The president is also captured in a well-worn TV news clip, on a golf course, making a boilerplate response to a question on terrorism and then asking the reporters to watch his drive. Well, that's what you get if you catch the president on a golf course. If Eisenhower had done this, as he often did, it would have been presented as calm statesmanship. If Clinton had done it, as he often did, it would have shown his charm. More interesting is the moment where Bush is shown frozen on his chair at the infant school in Florida, looking stunned and useless for seven whole minutes after the news of the second plane on 9/11. Many are those who say that he should have leaped from his stool, adopted a Russell Crowe stance, and gone to work. I could even wish that myself. But if he had done any such thing then (as he did with his "Let's roll" and "dead or alive" remarks a month later), half the Michael Moore community would now be calling him a man who went to war on a hectic, crazed impulse. The other half would be saying what they already say-that he knew the attack was coming, was using it to cement himself in power, and couldn't wait to get on with his coup. This is the line taken by Gore Vidal and by a scandalous recent book that also revives the charge of FDR's collusion over Pearl Harbor. At least Moore's film should put the shameful purveyors of that last theory back in their paranoid box.

But it won't because it encourages their half-baked fantasies in so many other ways. We are introduced to Iraq, "a sovereign nation." (In fact, Iraq's "sovereignty" was heavily qualified by international sanctions, however questionable, which reflected its noncompliance with important U.N. resolutions.) In this peaceable kingdom, according to Moore's flabbergasting choice of film shots, children are flying little kites, shoppers are smiling in the sunshine, and the gentle rhythms of life are undisturbed. Then-wham! From the night sky come the terror weapons of American imperialism. Watching the clips Moore uses, and recalling them well, I can recognize various Saddam palaces and military and police centers getting the treatment. But these sites are not identified as such. In fact, I don't think Al Jazeera would, on a bad day, have transmitted anything so utterly propagandistic. You would also be led to think that the term "civilian casualty" had not even been in the Iraqi vocabulary until March 2003. I remember asking Moore at Telluride if he was or was not a pacifist. He would not give a straight answer then, and he doesn't now, either. I'll just say that the "insurgent" side is presented in this film as justifiably outraged, whereas the 30-year record of Baathist war crimes and repression and aggression is not mentioned once. (Actually, that's not quite right. It is briefly mentioned but only, and smarmily, because of the bad period when Washington preferred Saddam to the likewise unmentioned Ayatollah Khomeini.)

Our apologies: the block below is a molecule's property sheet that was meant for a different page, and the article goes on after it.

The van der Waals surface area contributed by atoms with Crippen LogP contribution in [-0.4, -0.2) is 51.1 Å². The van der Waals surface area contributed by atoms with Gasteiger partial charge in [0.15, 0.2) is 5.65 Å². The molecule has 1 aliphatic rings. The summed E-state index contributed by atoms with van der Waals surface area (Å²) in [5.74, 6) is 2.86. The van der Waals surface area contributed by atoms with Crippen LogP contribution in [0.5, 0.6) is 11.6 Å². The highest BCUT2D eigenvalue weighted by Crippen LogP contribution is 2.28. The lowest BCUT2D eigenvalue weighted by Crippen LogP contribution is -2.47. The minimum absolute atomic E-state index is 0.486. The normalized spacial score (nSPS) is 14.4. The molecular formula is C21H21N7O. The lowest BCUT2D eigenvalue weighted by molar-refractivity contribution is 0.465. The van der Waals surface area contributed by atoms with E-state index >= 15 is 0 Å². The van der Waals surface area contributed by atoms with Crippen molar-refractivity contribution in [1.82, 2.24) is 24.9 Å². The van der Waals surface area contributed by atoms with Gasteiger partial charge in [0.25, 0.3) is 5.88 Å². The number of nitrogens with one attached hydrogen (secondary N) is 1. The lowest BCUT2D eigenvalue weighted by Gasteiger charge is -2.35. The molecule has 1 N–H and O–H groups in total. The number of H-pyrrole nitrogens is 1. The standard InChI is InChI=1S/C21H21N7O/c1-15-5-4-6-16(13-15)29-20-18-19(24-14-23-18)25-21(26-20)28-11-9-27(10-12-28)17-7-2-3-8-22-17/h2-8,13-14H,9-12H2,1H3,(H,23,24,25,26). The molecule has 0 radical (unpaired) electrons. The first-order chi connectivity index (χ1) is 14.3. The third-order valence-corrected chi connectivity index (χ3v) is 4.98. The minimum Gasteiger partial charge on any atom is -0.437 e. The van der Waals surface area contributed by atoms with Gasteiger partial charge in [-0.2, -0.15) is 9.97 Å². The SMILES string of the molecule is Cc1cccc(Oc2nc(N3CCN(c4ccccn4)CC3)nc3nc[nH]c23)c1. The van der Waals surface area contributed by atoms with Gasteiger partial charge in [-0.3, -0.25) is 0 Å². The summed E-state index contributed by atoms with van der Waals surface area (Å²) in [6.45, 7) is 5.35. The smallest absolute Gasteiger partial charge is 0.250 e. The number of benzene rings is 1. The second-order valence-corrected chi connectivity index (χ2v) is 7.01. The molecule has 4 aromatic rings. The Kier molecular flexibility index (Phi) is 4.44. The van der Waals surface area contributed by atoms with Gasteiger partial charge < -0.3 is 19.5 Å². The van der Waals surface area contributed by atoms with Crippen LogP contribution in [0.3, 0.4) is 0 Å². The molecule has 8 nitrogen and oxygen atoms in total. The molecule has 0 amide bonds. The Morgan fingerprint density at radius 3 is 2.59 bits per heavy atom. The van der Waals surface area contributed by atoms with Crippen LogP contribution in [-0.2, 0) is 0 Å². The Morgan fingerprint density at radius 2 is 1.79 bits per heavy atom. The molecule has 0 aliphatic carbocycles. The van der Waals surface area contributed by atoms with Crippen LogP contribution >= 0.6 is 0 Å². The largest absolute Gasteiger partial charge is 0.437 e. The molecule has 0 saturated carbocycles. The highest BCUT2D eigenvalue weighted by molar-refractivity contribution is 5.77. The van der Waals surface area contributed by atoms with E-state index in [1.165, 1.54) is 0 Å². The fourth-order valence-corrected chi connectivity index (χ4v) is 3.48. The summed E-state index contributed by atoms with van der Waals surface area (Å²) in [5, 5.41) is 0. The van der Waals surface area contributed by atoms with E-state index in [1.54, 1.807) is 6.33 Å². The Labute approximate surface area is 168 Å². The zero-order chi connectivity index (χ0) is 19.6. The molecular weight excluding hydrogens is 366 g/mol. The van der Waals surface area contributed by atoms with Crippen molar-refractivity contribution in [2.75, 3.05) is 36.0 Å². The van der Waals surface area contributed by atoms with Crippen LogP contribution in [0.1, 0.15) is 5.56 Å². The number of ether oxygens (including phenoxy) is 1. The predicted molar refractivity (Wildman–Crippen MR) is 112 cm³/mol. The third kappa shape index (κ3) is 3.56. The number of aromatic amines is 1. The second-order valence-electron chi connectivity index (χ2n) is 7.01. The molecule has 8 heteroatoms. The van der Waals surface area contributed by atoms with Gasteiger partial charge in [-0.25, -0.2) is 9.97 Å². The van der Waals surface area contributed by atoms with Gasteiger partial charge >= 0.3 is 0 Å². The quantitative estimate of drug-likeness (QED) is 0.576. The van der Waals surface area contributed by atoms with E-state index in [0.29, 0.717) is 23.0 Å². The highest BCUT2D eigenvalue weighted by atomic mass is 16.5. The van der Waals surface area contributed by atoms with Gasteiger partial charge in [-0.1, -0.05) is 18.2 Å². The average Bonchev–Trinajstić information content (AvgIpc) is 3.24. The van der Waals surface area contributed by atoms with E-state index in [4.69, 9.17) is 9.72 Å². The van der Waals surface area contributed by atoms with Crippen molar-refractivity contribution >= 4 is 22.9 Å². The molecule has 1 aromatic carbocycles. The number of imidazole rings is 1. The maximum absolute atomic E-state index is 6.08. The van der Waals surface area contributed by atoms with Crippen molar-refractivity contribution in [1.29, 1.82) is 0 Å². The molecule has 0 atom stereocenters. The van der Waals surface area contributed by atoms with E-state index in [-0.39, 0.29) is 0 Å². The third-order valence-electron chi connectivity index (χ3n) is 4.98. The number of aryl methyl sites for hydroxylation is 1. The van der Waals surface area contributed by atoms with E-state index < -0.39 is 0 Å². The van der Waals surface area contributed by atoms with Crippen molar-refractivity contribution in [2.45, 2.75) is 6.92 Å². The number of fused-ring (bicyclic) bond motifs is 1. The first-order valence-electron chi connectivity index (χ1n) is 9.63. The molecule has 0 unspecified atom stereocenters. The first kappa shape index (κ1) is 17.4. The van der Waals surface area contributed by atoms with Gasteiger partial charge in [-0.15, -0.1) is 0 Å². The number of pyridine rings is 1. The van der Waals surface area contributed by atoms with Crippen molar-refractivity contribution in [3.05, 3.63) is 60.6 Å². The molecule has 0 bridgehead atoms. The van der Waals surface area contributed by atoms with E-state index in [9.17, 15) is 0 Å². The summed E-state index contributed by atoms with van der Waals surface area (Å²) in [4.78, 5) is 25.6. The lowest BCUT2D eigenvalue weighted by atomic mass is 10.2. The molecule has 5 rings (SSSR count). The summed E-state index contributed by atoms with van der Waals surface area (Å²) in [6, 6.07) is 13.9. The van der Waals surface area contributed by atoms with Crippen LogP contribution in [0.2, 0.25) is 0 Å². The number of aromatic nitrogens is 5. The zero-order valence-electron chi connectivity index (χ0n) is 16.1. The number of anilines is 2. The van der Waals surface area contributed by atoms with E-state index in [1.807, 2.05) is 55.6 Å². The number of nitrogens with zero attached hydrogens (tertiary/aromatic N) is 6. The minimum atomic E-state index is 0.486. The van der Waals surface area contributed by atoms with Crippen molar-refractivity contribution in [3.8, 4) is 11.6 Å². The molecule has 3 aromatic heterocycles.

That this-his pro-American moment-was the worst Moore could possibly say of Saddam's depravity is further suggested by some astonishing falsifications. Moore asserts that Iraq under Saddam had never attacked or killed or even threatened (his words) any American. I never quite know whether Moore is as ignorant as he looks, or even if that would be humanly possible. Baghdad was for years the official, undisguised home address of Abu Nidal, then the most-wanted gangster in the world, who had been sentenced to death even by the PLO and had blown up airports in Vienna* and Rome. Baghdad was the safe house for the man whose "operation" murdered Leon Klinghoffer. Saddam boasted publicly of his financial sponsorship of suicide bombers in Israel. (Quite a few Americans of all denominations walk the streets of Jerusalem.) In 1991, a large number of Western hostages were taken by the hideous Iraqi invasion of Kuwait and held in terrible conditions for a long time. After that same invasion was repelled-Saddam having killed quite a few Americans and Egyptians and Syrians and Brits in the meantime and having threatened to kill many more-the Iraqi secret police were caught trying to murder former President Bush during his visit to Kuwait. Never mind whether his son should take that personally. (Though why should he not?) Should you and I not resent any foreign dictatorship that attempts to kill one of our retired chief executives? (President Clinton certainly took it that way: He ordered the destruction by cruise missiles of the Baathist "security" headquarters.) Iraqi forces fired, every day, for 10 years, on the aircraft that patrolled the no-fly zones and staved off further genocide in the north and south of the country. In 1993, a certain Mr. Yasin helped mix the chemicals for the bomb at the World Trade Center and then skipped to Iraq, where he remained a guest of the state until the overthrow of Saddam. In 2001, Saddam's regime was the only one in the region that openly celebrated the attacks on New York and Washington and described them as just the beginning of a larger revenge. Its official media regularly spewed out a stream of anti-Semitic incitement. I think one might describe that as "threatening," even if one was narrow enough to think that anti-Semitism only menaces Jews. And it was after, and not before, the 9/11 attacks that Abu Mussab al-Zarqawi moved from Afghanistan to Baghdad and began to plan his now very open and lethal design for a holy and ethnic civil war. On Dec. 1, 2003, the New York Times reported-and the David Kay report had established-that Saddam had been secretly negotiating with the "Dear Leader" Kim Jong-il in a series of secret meetings in Syria, as late as the spring of 2003, to buy a North Korean missile system, and missile-production system, right off the shelf. (This attempt was not uncovered until after the fall of Baghdad, the coalition's presence having meanwhile put an end to the negotiations.)